While no one cause for gum disease will apply to every patient, some common factors could put you at higher risk of developing periodontal disease:

  • Patients with immune deficiency disorders are at higher risk of developing certain types of periodontitis. Necrotizing periodontitis poses a real threat to patients who have compromised immune systems. This condition causes the death of the tissues inside the gums and in the jaw. Both medical and dental treatment will usually be necessary to address this issue effectively.
  • Dry mouth syndrome can be caused by certain medications or may occur naturally in some patients. It is a risk factor for periodontal problems because it prevents the flushing of bacteria and plaque that would normally occur as saliva is produced and swallowed.
  • About 30 percent of all patients with periodontal disease have family members who have the same problem. This suggests a genetic predisposition to gum disease is likely in these patients. If you have a genetic predisposition to the disease, it’s best to consult with your dentist about how to address this issue.
  • Smoking and poor dental hygiene are common factors that could put you at higher risk of periodontal disease. Smoking and the use of chewing tobacco can release toxic chemicals that can damage the tissues of the mouth.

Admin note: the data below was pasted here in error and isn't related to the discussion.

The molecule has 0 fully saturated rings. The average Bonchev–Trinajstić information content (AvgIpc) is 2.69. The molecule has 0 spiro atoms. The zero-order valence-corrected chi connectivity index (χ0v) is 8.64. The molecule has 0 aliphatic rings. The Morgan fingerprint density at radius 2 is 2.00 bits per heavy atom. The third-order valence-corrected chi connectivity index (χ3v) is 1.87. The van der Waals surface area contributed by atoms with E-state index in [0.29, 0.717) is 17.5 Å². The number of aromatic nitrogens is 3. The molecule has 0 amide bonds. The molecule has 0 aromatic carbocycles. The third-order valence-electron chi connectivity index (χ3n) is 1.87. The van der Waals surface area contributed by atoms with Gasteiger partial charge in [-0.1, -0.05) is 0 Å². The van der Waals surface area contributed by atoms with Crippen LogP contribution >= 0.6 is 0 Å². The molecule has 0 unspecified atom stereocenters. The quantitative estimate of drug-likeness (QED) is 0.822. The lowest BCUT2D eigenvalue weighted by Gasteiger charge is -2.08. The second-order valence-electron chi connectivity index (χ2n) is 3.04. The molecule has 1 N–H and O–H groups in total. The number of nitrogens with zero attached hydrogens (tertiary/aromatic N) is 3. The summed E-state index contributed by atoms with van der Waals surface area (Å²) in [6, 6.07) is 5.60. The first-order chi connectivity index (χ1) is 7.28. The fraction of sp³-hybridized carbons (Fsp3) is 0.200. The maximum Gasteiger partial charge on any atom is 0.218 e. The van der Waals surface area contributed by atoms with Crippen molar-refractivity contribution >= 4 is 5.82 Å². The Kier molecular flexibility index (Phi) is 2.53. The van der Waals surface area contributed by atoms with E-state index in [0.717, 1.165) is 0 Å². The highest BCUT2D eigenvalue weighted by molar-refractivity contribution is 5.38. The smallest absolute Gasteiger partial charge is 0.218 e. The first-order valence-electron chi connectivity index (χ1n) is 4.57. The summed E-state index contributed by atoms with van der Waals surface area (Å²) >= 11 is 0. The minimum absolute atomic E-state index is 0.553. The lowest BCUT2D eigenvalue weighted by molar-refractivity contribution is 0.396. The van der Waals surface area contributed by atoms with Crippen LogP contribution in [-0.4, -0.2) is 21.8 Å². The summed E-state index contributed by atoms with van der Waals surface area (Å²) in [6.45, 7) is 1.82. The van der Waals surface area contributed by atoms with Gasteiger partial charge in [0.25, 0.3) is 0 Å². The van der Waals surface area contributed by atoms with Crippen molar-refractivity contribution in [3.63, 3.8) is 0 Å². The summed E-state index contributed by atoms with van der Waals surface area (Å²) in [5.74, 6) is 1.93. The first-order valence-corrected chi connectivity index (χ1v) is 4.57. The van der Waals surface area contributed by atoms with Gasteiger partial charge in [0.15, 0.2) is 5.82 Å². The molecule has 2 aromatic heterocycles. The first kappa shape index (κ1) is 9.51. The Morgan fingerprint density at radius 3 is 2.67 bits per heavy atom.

• Failing to brush and floss regularly and to schedule teeth cleaning appointments can allow plaque to build up on teeth, which significantly increases the risk of gum disease.
  • Hormonal changes in women can cause gums to become sensitive, increasing the likelihood that someone will develop gum disease.

Common Symptoms of Gum Disease

Although it can be difficult to pick up on the symptoms of gum disease, there are certain things to be wary of and discuss with your dentist. The warning signs of gingivitis and gum disease that you should watch out for when you brush or floss your teeth are as follows:

  • Redness of the gums or swelling around the gumline are both very common signs of gingivitis.
  • Bleeding from the gums, whether its light or a considerable amount, is another warning sign that requires further attention.